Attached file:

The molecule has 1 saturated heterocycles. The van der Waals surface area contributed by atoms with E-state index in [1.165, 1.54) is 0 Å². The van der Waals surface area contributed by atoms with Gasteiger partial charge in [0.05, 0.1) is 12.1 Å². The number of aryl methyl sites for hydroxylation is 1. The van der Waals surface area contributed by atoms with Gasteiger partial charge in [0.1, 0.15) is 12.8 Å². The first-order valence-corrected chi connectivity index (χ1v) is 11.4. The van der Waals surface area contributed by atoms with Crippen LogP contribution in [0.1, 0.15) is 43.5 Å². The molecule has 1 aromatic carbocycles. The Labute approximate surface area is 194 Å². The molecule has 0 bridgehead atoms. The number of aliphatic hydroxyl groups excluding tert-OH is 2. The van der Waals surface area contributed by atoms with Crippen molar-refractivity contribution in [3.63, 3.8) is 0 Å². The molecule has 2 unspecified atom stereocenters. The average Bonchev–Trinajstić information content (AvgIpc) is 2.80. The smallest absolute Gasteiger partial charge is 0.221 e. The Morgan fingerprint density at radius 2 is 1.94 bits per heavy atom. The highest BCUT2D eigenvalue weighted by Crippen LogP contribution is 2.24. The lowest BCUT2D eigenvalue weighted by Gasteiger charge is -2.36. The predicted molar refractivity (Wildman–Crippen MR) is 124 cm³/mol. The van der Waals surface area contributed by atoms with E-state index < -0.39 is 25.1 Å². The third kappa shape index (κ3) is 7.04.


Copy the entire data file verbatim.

The molecule has 1 saturated heterocycles. The van der Waals surface area contributed by atoms with E-state index in [1.165, 1.54) is 0 Å². The van der Waals surface area contributed by atoms with Gasteiger partial charge in [0.05, 0.1) is 12.1 Å². The number of aryl methyl sites for hydroxylation is 1. The van der Waals surface area contributed by atoms with Gasteiger partial charge in [0.1, 0.15) is 12.8 Å². The first-order valence-corrected chi connectivity index (χ1v) is 11.4. The van der Waals surface area contributed by atoms with Crippen LogP contribution in [0.1, 0.15) is 43.5 Å². The molecule has 1 aromatic carbocycles. The Labute approximate surface area is 194 Å². The molecule has 0 bridgehead atoms. The number of aliphatic hydroxyl groups excluding tert-OH is 2. The van der Waals surface area contributed by atoms with Crippen molar-refractivity contribution in [3.63, 3.8) is 0 Å². The molecule has 2 unspecified atom stereocenters. The average Bonchev–Trinajstić information content (AvgIpc) is 2.80. The smallest absolute Gasteiger partial charge is 0.221 e. The Morgan fingerprint density at radius 2 is 1.94 bits per heavy atom. The highest BCUT2D eigenvalue weighted by Crippen LogP contribution is 2.24. The lowest BCUT2D eigenvalue weighted by Gasteiger charge is -2.36. The predicted molar refractivity (Wildman–Crippen MR) is 124 cm³/mol. The van der Waals surface area contributed by atoms with E-state index < -0.39 is 25.1 Å². The third kappa shape index (κ3) is 7.04.